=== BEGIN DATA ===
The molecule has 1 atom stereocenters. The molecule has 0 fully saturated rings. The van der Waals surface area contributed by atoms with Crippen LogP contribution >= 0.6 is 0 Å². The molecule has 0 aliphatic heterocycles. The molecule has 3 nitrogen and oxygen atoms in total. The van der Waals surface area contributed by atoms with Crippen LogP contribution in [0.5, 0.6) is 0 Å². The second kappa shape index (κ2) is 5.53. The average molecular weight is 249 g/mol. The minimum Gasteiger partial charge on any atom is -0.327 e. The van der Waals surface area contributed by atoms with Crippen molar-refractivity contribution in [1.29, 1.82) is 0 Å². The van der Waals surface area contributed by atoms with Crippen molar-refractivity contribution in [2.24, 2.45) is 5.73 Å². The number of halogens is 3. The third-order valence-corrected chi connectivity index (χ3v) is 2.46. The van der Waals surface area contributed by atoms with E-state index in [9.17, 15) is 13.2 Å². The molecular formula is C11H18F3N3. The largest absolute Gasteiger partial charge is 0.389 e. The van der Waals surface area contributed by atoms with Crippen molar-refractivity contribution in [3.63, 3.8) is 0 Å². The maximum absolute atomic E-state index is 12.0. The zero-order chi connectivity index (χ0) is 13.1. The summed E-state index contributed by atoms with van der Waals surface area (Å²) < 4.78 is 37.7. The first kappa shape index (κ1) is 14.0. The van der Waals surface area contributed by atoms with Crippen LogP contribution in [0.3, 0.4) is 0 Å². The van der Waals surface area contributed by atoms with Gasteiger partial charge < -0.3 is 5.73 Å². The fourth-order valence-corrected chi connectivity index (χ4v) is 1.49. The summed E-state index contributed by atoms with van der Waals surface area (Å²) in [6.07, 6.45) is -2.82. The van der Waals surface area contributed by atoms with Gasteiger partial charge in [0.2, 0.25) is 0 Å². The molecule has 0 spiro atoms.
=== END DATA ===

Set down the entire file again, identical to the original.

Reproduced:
The molecule has 1 atom stereocenters. The molecule has 0 fully saturated rings. The van der Waals surface area contributed by atoms with Crippen LogP contribution >= 0.6 is 0 Å². The molecule has 0 aliphatic heterocycles. The molecule has 3 nitrogen and oxygen atoms in total. The van der Waals surface area contributed by atoms with Crippen LogP contribution in [0.5, 0.6) is 0 Å². The second kappa shape index (κ2) is 5.53. The average molecular weight is 249 g/mol. The minimum Gasteiger partial charge on any atom is -0.327 e. The van der Waals surface area contributed by atoms with Crippen molar-refractivity contribution in [1.29, 1.82) is 0 Å². The van der Waals surface area contributed by atoms with Crippen molar-refractivity contribution in [2.24, 2.45) is 5.73 Å². The number of halogens is 3. The third-order valence-corrected chi connectivity index (χ3v) is 2.46. The van der Waals surface area contributed by atoms with E-state index in [9.17, 15) is 13.2 Å². The molecular formula is C11H18F3N3. The largest absolute Gasteiger partial charge is 0.389 e. The van der Waals surface area contributed by atoms with Crippen molar-refractivity contribution in [3.63, 3.8) is 0 Å². The maximum absolute atomic E-state index is 12.0. The zero-order chi connectivity index (χ0) is 13.1. The summed E-state index contributed by atoms with van der Waals surface area (Å²) < 4.78 is 37.7. The first kappa shape index (κ1) is 14.0. The van der Waals surface area contributed by atoms with Crippen LogP contribution in [0.3, 0.4) is 0 Å². The van der Waals surface area contributed by atoms with Gasteiger partial charge < -0.3 is 5.73 Å². The fourth-order valence-corrected chi connectivity index (χ4v) is 1.49. The summed E-state index contributed by atoms with van der Waals surface area (Å²) in [6.07, 6.45) is -2.82. The van der Waals surface area contributed by atoms with Gasteiger partial charge in [0.2, 0.25) is 0 Å². The molecule has 0 spiro atoms.